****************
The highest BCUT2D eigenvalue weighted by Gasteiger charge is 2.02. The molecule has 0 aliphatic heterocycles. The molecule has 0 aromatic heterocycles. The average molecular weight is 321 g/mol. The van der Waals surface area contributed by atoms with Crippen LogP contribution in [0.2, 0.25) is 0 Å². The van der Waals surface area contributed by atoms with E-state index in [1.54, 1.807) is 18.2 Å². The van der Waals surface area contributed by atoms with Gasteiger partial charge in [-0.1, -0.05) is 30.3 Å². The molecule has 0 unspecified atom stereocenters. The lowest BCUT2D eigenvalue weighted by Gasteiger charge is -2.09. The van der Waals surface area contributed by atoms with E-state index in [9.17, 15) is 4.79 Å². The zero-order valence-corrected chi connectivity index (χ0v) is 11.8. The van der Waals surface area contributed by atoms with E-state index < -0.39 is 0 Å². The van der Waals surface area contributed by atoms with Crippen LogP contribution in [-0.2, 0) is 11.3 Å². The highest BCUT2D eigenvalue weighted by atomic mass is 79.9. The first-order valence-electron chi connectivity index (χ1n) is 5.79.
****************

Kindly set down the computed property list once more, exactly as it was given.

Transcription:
The highest BCUT2D eigenvalue weighted by Gasteiger charge is 2.02. The molecule has 0 aliphatic heterocycles. The molecule has 0 aromatic heterocycles. The average molecular weight is 321 g/mol. The van der Waals surface area contributed by atoms with Crippen LogP contribution in [0.2, 0.25) is 0 Å². The van der Waals surface area contributed by atoms with E-state index in [1.54, 1.807) is 18.2 Å². The van der Waals surface area contributed by atoms with Gasteiger partial charge in [-0.1, -0.05) is 30.3 Å². The molecule has 0 unspecified atom stereocenters. The lowest BCUT2D eigenvalue weighted by Gasteiger charge is -2.09. The van der Waals surface area contributed by atoms with E-state index in [9.17, 15) is 4.79 Å². The zero-order valence-corrected chi connectivity index (χ0v) is 11.8. The van der Waals surface area contributed by atoms with E-state index < -0.39 is 0 Å². The van der Waals surface area contributed by atoms with Crippen LogP contribution in [-0.2, 0) is 11.3 Å². The highest BCUT2D eigenvalue weighted by atomic mass is 79.9. The first-order valence-electron chi connectivity index (χ1n) is 5.79.